It should be no surprise that we love Dubia roaches. As it turns out, bearded dragons love Dubia roaches too! And we know why: They’re super delicious and uniquely nutritious.
In short, they offer more of the nutrients bearded dragons need for good health and vitality with less of the bad stuff they don’t. How do we know? Keep reading…
There are many things to like about Dubia roaches. Nutrition, digestibility, taste…ease of feeding, convenience, and more. We detail each of these below. By the end, we hope to convince you that Dubia roaches are worth a try. We think your bearded dragon will thank us. We hope you will too!
Bearded dragon diet basics
The bearded dragon (Pogona vitticeps) is a popular lizard originally from southern Australia. They’ve been available in the United States since the 1990’s. They tend to be warm, engaging, and curious when properly socialized (which can be a chore), healthy and long-lived when properly cared for, and lovable when loved.
Bearded dragons often have big appetites to compliment their big personalities. They are omnivorous, which means their diet can and should contain both plants (mostly leafy greens) and animals (mostly insects). The right mix depends on their age and stage of development. Baby beardies, juveniles, and breeding females need enough protein, vitamins, and minerals to fuel rapid growth. Adult males and adults generally need less. In addition, bearded dragons require less and less dietary protein as they age.
Regardless of the sex or growth stage of your bearded dragon, it’s important to get his or her diet right. Most health problems he or she will face result from three things: inadequate diet, heat, and lighting.
Just like Dubia roaches, proper bearded dragon care requires the right environment and diet. Beardies suffer when either of these are sub-optimal. Inadequate environment or diet causes mild deficiencies in the beginning. If allowed to progress, they can cause lethargy, general health decline, and a decline in appearance. Some of the more serious diseases caused by inadequate diet and environment are nutritional secondary hyperparathyroidism and constipation. These are potentially debilitating diseases that you should do your best to avoid. Fortunately, you can avoid these conditions and others common to captive insectivores by providing the right habitat, and by feeding your bearded dragon the right foods.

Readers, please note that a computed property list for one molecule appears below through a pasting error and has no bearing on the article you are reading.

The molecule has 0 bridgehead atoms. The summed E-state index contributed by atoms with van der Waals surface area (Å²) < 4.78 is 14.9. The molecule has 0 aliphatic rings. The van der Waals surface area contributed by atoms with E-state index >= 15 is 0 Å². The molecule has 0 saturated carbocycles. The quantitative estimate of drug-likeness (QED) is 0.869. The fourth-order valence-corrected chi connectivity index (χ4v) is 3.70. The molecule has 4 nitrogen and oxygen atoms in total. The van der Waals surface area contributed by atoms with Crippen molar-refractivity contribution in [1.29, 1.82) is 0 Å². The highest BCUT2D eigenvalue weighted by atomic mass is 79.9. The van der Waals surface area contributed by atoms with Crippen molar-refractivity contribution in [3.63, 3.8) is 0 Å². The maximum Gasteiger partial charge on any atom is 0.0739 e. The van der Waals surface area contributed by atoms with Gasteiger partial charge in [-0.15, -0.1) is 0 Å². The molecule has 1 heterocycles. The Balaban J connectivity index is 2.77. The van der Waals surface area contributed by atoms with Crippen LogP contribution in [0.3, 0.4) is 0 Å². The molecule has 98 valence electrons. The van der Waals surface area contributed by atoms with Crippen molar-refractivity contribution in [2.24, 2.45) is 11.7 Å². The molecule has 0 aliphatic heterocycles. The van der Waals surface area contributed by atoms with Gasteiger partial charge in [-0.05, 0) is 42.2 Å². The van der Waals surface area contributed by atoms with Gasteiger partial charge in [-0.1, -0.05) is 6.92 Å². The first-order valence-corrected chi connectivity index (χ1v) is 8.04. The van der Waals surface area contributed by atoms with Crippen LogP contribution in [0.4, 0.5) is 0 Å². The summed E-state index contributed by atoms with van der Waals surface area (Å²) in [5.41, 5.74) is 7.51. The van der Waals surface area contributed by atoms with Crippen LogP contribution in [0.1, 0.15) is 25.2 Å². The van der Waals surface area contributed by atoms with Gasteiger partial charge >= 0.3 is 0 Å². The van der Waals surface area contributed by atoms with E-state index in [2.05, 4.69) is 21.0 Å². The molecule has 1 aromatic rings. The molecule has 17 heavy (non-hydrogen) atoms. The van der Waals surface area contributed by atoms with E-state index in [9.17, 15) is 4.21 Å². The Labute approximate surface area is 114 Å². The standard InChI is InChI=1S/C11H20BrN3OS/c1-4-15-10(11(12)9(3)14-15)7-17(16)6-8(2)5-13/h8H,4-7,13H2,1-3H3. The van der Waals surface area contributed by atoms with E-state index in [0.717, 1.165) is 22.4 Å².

In the wild
But what is “the right diet” for bearded dragons, and what are “the right foods”? Scientists have attempted to answer these questions by investigating their natural diet. In one study (external link), researchers examined the stomach contents of adult bearded dragons living wild in Australia. Among the 13 adults tested (four females, nine males), insects made up 61% of the diet by weight. Plant matter was 16%, and fat 20%.
They found that among the lizards they examined, the “animal matter” part of their diet consisted of mostly two insects: locusts and termites. These happened to be abundant in the area at the time of the study. Bearded dragons are opportunistic feeders, so they generally eat whatever is available at any given time. And as expected, the scientists found that their diet varies a lot. Reptiles in dry, arid regions experience more seasonal dietary fluctuation than those in other climates.
Interestingly, the locust species researchers found in the bearded dragon’s stomachs is roughly 52% protein. Dubia roaches are almost exactly the same, at 54% protein. The fat and carbohydrate profile of these locusts and Dubia roaches are nearly identical as well. While not much is known about the nutritional composition of the termite species the researchers also found, termites range in protein composition from 34% to as much as 60%, depending on species.
But these were animals living in the wild. What about captive bearded dragons? Can we really determine the best food for them based on their natural diet? After all, they eat whatever they manage to find in the wild, and “natural” does not mean “the best”. We have a choice of what to feed our beaded dragons in captivity. Wild bearded dragons don’t have that luxury.
Conventional wisdom suggests hatchling and juvenile bearded dragons under four months of age should eat roughly 70% insects and 30% vegetables. This may vary depending on each animal’s needs. The mix for adults is 50% insects and 50% vegetables. As they age, bearded dragons require less and less protein. They will naturally eat more and more plant material when given a choice. The insect to plant ratio may fall as low as 10/90 in older animals. This change occurs gradually over time.
This brings up an important point: Quality protein is important for all bearded dragons in any stage of development. Hatchlings and juveniles need quality protein for rapid growth. Adults need it to maintain their health. Of course, quality protein is important for young beardies for obvious reasons. But it is also very important for adults because they tend to consume so little of it compared to their younger peers. They need to make every bit count.